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NLS OKs grant application to help students pay fees, buy more AEDs

NEW LONDON -- The New London-Spicer School Board unanimously approved a resolution Monday supporting a grant application to the Minnesota State High School League for funding to help low-income students pay participation fees and for automated external deliberators and training.

The action was taken at the board's regular meeting. The grant application seeks funds to help students, who qualify for the federal free and reduced lunch programs, pay their school activity participation fees.

The grant also seeks training for district personnel and funding for three more AEDs, including a portable model for the locations of the district's football, baseball or tennis events.

The district currently has three AEDs, located in the gymnasiums of three main school building, according to Superintendent Paul Carlson.

The high school league has championed its "Anyone Can Save a Life" campaign, according to Community Education Director John Vraa, who wrote the grant application.

That campaign seeks to fund AEDs and the training on how to respond to a person in cardiac arrest. The campaign also sets a three-minute guideline for use of an AED on someone in arrest.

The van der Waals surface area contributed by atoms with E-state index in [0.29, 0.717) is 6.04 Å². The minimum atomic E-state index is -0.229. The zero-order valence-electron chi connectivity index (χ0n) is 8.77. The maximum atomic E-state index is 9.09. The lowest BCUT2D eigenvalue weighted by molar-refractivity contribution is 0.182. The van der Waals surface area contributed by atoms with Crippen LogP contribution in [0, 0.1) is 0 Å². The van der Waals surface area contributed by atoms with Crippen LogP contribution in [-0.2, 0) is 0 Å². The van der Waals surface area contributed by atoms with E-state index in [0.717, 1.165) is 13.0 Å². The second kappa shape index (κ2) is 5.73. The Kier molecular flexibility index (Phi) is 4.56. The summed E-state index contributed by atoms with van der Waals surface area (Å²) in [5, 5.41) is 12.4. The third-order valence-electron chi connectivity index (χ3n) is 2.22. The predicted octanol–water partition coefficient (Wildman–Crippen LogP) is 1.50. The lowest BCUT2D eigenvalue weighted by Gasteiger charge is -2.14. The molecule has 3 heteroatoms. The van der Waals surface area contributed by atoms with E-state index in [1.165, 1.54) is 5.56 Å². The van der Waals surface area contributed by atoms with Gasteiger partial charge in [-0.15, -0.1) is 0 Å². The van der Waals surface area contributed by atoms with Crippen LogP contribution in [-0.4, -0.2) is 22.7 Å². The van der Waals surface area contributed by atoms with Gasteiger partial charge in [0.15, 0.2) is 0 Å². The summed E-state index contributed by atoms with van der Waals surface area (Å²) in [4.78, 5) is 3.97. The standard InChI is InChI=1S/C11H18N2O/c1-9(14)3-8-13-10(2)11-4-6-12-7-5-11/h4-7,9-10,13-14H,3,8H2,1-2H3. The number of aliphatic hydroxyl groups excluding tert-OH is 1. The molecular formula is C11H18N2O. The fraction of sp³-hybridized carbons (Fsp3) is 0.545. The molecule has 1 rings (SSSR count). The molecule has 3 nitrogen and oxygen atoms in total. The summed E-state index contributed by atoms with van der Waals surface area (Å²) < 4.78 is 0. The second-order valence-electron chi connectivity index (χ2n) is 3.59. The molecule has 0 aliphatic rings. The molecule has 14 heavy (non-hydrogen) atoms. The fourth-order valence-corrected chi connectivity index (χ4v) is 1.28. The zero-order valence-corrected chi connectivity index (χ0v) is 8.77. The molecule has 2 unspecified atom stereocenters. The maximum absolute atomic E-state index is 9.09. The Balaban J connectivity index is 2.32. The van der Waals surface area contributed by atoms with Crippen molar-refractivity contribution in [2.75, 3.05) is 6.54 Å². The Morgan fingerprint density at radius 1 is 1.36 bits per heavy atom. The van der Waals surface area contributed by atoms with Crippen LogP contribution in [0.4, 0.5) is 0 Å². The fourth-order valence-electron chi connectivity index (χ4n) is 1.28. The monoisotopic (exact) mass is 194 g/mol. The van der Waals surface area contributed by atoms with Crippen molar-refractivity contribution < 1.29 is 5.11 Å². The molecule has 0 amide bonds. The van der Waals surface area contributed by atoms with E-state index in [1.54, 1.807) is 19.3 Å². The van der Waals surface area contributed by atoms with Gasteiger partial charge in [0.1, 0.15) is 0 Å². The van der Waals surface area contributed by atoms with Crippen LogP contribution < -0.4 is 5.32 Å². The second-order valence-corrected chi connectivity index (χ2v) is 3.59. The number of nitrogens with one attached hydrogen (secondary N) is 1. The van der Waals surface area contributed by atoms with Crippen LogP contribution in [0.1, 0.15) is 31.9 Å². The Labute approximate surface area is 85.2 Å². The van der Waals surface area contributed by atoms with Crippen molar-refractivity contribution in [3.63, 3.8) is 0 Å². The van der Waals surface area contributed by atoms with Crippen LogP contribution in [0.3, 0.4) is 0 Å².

"This would allow us to have an AED there within three minutes," Vraa told the board.

The board also heard a report from Carlson that the number of students qualifying for free and reduced price lunches is increasing with the current economic conditions.

District-wide, 28 percent of students qualify for free or reduced lunches this year. Last year, 22 percent qualified.

This year, 33.9 percent of students at Prairie Woods Elementary qualify, compared to 25.5 percent last year. A total of 28.3 percent of middle school students and 23.7 percent of high school students qualify this year, compared to 20.4 percent and 16.2 percent last year.

Gretchen Schlosser

Gretchen Schlosser is the public safety reporter, and writes about agriculture occasionally, for the West Central Tribune. She's been with the Tribune since 2006 and has 17 years of experience working in news, media and communications. 

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